Hand in Hand, We all Learn

  “Ultimately, there are two kinds of schools; learning enriched schools and learning impoverished schools.  I have yet to see a school where the learning curves of the adults were steep upward and those of the students were not.  Teachers and students go hand and hand as learners…or they don’t go at all.”

                                                                                  (Barth, 2001)

Communities of Practice and Social Learning Systems, by EtienneWenger (2000), Wenger argues that the success of organizations depends on their ability to design themselves as social learning systems.  We all are participants in social learning systems as we have developed our knowledge through experiences and interactions within our world (Wenger, 2000).

One facet or social learning systems are Communities of Practice.  In a Community of Practice, groups of people who share a concern or a passion for something they do, and learn how to do it better as they interact regularly (Wenger, 2000).  Members of a community practice share information and best practices in their area of expertise or focus.  In order for a Community of Practice to be effective over the long term, three elements must exist.  The three elements include enterprise, mutuality, and repertoire.  Without them, the Community of Practice risks the potential for stagnation and unproductivity (Wenger, 2000).    When considering enterprise in this context, a Community of Practice must show leadership in pushing learning and development further along.    There must also be a sense of mutuality and trust within the community.  This trust should be on a personal level but also at a professional level where the members trust that their information sharing will be reciprocated with the members of the group and also trust in the members’ ability to contribute to the community in a valuable way.  The last element is repertoire which is a certain level of self awareness to know where the community stands and a sense of where it is heading (Wenger, 2000).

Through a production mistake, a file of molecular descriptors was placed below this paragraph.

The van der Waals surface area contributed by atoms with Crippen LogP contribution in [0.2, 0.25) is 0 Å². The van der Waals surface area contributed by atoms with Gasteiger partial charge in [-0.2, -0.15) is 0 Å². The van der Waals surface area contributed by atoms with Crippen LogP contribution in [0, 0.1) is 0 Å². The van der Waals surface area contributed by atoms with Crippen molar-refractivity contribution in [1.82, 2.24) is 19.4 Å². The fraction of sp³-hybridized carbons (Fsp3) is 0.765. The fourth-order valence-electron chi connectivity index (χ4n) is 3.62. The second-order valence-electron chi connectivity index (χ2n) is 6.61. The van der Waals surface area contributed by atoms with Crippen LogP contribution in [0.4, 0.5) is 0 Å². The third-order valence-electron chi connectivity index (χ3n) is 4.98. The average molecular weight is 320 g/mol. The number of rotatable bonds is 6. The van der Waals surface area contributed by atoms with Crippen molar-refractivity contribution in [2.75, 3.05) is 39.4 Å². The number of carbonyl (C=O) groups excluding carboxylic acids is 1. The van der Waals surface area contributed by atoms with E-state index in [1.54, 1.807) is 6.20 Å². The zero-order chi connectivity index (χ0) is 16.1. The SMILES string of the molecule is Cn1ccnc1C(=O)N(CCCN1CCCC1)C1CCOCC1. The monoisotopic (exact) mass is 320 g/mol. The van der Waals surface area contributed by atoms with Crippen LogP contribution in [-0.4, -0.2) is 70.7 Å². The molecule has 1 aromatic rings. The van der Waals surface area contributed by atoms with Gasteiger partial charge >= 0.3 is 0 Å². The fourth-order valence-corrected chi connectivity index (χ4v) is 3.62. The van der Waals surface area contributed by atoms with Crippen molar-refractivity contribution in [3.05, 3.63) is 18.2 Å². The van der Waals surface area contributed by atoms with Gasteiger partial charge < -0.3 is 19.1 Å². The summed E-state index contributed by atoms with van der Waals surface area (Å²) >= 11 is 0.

During the last three years, Mesa Public Schools has dedicated a lot of funds in the area of training teachers in Communities of Practice.  Teachers are trained by their administration staff and some teachers even got to attend a professional three day training conducted by Solution Tree to receive formal training in this area Professional Learning Communities (PLC).   Some of the trainers included many researchers in educations such as, Rebecca Dufour, Richard Dufour, EdD, Robert Eaker, EdD, Robert Marzano, PhD, and Anthony Muhammad, PhD.  Information regarding educational Communities of Practice and the Solution Tree program can be found at www.allthingsplc.info

Creators of the PLC Community of Practice argue that it is an ongoing process in which educators work collaboratively in recurring cycles of collective inquiry and action research to achieve better results for the students they serve. PLCs operate under the assumption that the key to improved learning for students is continuous job-embedded learning for educators (Dufour, Dufour, Eaker, 2012).

As a teacher in Mesa Public Schools, I participate in a Community of Practice called Professional Learning Communities (PLC).  I meet with my team members (the other kindergarten teachers at my school) once a week for about an hour and a half formally but also informally as needed.  Four questions guide each formal PLC.  They are:

  1.  What is it that we expect the students to learn?
  2. How will we know when they have learned it?
  3. How will we respond when they don’t learn?
  4. How will we respond when they already know it?

(Dufour et al., 2012)

During a PLC, our team work collaboratively to examine all teaching practices and study their impact on learning.  Team members share ideas and discuss progress of their students.  In a PLC, the students are not just the responsibility of their classroom teacher, but the responsibility of the whole team.  Expertise from each teacher on the team is utilized in an effort to help all children be successful across the grade level.

One of the most important aspects of a PLC is that the time is protected.  If the discussion does not relate to the four guiding questions listed above then it cannot be discussed at that during a PLC.  There is a lot of value that comes from having a protected time to meet in a Community of Practice.  It assures that knowledge and information is being shared in a regular basis and that each child is being monitored by the entire team of teachers so that they can receive the best education possible.  It also provides teachers a time without other sidebars or distractions where student achievement is the only focus.


Barth, R. (2001). Learning by heart. San Francisco, CA: Jossey Bass

Dufour, R., Dufour, R., Eaker, R. (2012). Proceedings from Solution Tree Summit 2012: PLC at Work. New Insights for Improving Schools. AZ: Phoenix.

Wenger, E.  (2000). Communities of practice and social learning systems. Organization, 7(2), 225-246.